This past Wednesday I gave a presentation at the HOW Conference in Atlanta, GA. As a respite from the pristine show and tells of finished work sprinkled with anecdotes that support the fabulous work on screen I wanted to focus on the unglamorous side of graphic design. The endless revisions, the variations, the changes, the odd requests — “I like turtles, can my logo have a turtle?” — and the inevitable doom of much of the work we do as bezier- and pixel-based compost for piles of archived CDs, DVDs and 200-gigabyte hard drives. For my slide show I went through almost ten years of archives looking for all the files that never quite made it… the good, the bad and the ug… nay: The tired, the poor, the huddled files yearning to breathe free, the wretched refuse, the homeless and, yes, even the tempest-tost. (With apologies to Miss Liberty).
For a section called “75% of your files are trash” I specifically looked for 100 logos that were never selected — or never actually used if they were selected. This is not a Best Of selection. Some of the logos are embarrassing: Half-cooked, half-assed, off-topic ideas with sloppy kerning and poor execution. Equally, there are some very competent logos in there, ready to be printed and shipped. Most of these, if not all actually, were shown to a client. Some were mocked, others praised and a few more ignored. I have another 50 logos that I could have added, but due to confidentiality agreements or because the project has not closed I can’t add them (yet) to this psychotherapeutic exercise. Going through all this work proved to be a soothing/stressing experience as I was able to reflect on the work that I have shown as responses to briefs and made me wonder what would I do differently now. I also noticed a lot of patterns and repetitive executions in my proposals: Plenty of sans serif type and centered arrangements, and a few too many instances of Mrs. Eaves. Was this accurate? Could there be more? After coming back from the conference I decided to do a little forensic exploration of all these deceased logos to unveil my design preferences. Here, then, are 100 unused logos and the ties that bind them.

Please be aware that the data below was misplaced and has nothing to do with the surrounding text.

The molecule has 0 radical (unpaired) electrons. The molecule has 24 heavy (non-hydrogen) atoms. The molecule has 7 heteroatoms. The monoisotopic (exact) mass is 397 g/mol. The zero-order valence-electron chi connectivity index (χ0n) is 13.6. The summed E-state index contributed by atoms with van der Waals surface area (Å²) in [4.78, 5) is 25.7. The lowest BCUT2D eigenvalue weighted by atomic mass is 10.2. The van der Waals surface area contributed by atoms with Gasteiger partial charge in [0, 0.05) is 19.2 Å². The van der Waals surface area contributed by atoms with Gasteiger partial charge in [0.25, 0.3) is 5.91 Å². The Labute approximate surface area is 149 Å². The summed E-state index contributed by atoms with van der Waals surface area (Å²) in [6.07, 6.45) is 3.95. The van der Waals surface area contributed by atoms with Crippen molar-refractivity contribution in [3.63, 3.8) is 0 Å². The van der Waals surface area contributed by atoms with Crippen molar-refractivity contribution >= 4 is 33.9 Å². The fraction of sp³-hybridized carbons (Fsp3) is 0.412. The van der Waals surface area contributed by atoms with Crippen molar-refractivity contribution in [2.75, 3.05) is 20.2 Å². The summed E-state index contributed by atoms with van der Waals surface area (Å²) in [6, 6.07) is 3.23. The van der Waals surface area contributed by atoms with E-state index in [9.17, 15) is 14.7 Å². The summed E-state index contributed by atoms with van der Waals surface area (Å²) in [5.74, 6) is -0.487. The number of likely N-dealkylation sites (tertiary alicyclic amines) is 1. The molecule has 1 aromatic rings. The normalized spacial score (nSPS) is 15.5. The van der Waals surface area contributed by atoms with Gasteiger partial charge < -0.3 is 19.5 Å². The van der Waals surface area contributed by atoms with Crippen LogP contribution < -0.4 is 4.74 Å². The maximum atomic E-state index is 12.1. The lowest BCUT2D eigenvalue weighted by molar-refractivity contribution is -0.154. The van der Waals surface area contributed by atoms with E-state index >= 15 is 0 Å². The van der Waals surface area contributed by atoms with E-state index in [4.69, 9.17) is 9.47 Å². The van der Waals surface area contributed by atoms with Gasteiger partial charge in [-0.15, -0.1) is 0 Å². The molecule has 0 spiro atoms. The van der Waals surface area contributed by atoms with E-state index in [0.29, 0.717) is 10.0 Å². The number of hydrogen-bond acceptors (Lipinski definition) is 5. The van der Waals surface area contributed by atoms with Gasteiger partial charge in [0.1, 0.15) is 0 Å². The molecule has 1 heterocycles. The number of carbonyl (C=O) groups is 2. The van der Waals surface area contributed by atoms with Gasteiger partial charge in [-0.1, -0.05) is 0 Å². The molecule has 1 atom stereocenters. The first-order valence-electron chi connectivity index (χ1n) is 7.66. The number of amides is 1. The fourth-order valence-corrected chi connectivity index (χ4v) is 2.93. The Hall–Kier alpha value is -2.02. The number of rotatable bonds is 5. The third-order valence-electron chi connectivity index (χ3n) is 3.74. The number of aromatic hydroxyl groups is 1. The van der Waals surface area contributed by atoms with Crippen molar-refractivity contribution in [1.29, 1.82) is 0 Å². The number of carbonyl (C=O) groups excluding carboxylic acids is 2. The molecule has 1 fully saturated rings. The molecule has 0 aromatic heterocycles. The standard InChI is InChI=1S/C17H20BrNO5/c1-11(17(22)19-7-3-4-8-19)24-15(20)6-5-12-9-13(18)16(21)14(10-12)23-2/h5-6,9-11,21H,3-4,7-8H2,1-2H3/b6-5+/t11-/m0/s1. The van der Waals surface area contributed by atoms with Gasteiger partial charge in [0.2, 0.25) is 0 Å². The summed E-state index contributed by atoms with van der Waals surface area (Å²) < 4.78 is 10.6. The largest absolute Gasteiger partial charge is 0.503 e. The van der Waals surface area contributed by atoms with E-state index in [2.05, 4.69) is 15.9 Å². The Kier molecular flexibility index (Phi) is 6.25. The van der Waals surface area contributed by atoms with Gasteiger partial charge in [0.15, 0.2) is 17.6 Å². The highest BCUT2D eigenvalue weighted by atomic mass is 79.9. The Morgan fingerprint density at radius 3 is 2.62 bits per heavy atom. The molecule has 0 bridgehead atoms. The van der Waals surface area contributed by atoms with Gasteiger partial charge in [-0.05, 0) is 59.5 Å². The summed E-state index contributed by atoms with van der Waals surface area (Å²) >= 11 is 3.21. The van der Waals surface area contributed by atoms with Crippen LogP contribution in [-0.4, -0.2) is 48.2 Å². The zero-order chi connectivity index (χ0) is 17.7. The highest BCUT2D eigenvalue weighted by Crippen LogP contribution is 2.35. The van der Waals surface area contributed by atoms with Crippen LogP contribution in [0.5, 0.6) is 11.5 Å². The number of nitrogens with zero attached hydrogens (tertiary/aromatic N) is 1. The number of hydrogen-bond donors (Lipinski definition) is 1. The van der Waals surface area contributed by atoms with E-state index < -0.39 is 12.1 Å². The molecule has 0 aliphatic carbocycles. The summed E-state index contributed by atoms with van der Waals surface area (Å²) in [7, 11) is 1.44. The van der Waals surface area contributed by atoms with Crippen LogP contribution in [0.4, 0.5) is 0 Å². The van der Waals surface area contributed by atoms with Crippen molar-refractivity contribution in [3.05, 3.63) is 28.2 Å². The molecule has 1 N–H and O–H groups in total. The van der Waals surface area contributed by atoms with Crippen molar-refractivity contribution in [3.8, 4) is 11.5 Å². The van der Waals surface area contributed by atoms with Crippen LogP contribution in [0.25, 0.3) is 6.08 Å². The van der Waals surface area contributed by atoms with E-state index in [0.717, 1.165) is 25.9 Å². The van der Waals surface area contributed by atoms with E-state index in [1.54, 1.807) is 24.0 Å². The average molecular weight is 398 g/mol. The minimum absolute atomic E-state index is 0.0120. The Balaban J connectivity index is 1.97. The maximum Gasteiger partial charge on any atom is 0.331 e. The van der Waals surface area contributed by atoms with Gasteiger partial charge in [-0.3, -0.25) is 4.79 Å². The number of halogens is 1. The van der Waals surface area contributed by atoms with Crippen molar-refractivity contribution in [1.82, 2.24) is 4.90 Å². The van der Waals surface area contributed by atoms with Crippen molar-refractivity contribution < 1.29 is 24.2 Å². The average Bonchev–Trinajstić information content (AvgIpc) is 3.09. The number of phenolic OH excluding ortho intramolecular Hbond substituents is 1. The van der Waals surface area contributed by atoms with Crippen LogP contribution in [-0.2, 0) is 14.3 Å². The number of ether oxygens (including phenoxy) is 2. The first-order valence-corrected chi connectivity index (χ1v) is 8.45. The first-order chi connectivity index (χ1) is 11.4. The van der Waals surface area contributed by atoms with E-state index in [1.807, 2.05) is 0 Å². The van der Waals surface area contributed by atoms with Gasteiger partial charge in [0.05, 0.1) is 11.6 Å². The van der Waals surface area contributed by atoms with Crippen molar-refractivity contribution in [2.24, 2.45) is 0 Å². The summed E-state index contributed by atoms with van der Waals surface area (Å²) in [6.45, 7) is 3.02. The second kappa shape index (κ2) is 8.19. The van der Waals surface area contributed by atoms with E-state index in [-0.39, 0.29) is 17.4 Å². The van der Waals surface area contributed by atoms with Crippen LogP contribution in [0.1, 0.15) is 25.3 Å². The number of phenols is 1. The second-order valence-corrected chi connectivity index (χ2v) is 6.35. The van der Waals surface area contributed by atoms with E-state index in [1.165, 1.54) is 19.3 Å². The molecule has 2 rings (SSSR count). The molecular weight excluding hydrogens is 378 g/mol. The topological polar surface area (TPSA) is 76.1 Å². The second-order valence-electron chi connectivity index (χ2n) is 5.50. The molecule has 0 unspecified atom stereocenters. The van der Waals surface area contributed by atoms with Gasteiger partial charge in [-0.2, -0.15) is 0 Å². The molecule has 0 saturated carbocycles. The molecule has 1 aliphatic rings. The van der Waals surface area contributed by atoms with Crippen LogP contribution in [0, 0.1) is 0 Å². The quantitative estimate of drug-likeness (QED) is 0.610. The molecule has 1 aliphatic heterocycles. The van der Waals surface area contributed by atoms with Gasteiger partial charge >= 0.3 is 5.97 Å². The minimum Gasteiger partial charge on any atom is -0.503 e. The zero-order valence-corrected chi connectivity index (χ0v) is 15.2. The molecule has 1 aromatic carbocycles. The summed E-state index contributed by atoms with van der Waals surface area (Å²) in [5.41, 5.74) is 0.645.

You can click on the logo grid to see a bigger image, pop-up style.